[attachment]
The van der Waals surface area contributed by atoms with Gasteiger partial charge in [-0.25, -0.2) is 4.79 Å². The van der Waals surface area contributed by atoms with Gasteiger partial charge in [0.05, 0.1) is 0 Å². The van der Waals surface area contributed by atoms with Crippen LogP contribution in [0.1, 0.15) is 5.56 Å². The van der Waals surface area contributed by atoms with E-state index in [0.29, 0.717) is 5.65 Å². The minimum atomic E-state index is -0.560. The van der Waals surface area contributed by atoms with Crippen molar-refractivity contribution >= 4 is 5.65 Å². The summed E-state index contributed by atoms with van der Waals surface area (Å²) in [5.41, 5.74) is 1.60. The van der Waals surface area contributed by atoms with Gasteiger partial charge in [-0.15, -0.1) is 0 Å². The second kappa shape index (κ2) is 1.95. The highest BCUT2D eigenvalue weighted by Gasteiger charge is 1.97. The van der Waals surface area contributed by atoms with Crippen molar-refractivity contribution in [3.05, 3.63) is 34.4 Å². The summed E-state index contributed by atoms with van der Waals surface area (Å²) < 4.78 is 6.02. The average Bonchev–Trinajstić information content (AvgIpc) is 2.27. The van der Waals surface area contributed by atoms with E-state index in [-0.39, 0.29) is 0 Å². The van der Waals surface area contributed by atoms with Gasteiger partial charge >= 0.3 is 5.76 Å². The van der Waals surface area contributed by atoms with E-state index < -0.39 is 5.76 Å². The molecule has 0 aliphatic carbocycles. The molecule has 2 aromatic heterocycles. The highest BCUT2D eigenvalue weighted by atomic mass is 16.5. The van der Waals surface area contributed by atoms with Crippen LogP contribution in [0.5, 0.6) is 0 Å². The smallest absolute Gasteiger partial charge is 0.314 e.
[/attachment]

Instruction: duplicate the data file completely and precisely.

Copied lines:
The van der Waals surface area contributed by atoms with Gasteiger partial charge in [-0.25, -0.2) is 4.79 Å². The van der Waals surface area contributed by atoms with Gasteiger partial charge in [0.05, 0.1) is 0 Å². The van der Waals surface area contributed by atoms with Crippen LogP contribution in [0.1, 0.15) is 5.56 Å². The van der Waals surface area contributed by atoms with E-state index in [0.29, 0.717) is 5.65 Å². The minimum atomic E-state index is -0.560. The van der Waals surface area contributed by atoms with Crippen molar-refractivity contribution >= 4 is 5.65 Å². The summed E-state index contributed by atoms with van der Waals surface area (Å²) in [5.41, 5.74) is 1.60. The van der Waals surface area contributed by atoms with Gasteiger partial charge in [-0.15, -0.1) is 0 Å². The second kappa shape index (κ2) is 1.95. The highest BCUT2D eigenvalue weighted by Gasteiger charge is 1.97. The van der Waals surface area contributed by atoms with Crippen molar-refractivity contribution in [3.05, 3.63) is 34.4 Å². The summed E-state index contributed by atoms with van der Waals surface area (Å²) < 4.78 is 6.02. The average Bonchev–Trinajstić information content (AvgIpc) is 2.27. The van der Waals surface area contributed by atoms with E-state index in [-0.39, 0.29) is 0 Å². The van der Waals surface area contributed by atoms with Gasteiger partial charge >= 0.3 is 5.76 Å². The van der Waals surface area contributed by atoms with E-state index < -0.39 is 5.76 Å². The molecule has 0 aliphatic carbocycles. The molecule has 2 aromatic heterocycles. The highest BCUT2D eigenvalue weighted by atomic mass is 16.5. The van der Waals surface area contributed by atoms with Crippen LogP contribution in [0.5, 0.6) is 0 Å². The smallest absolute Gasteiger partial charge is 0.314 e.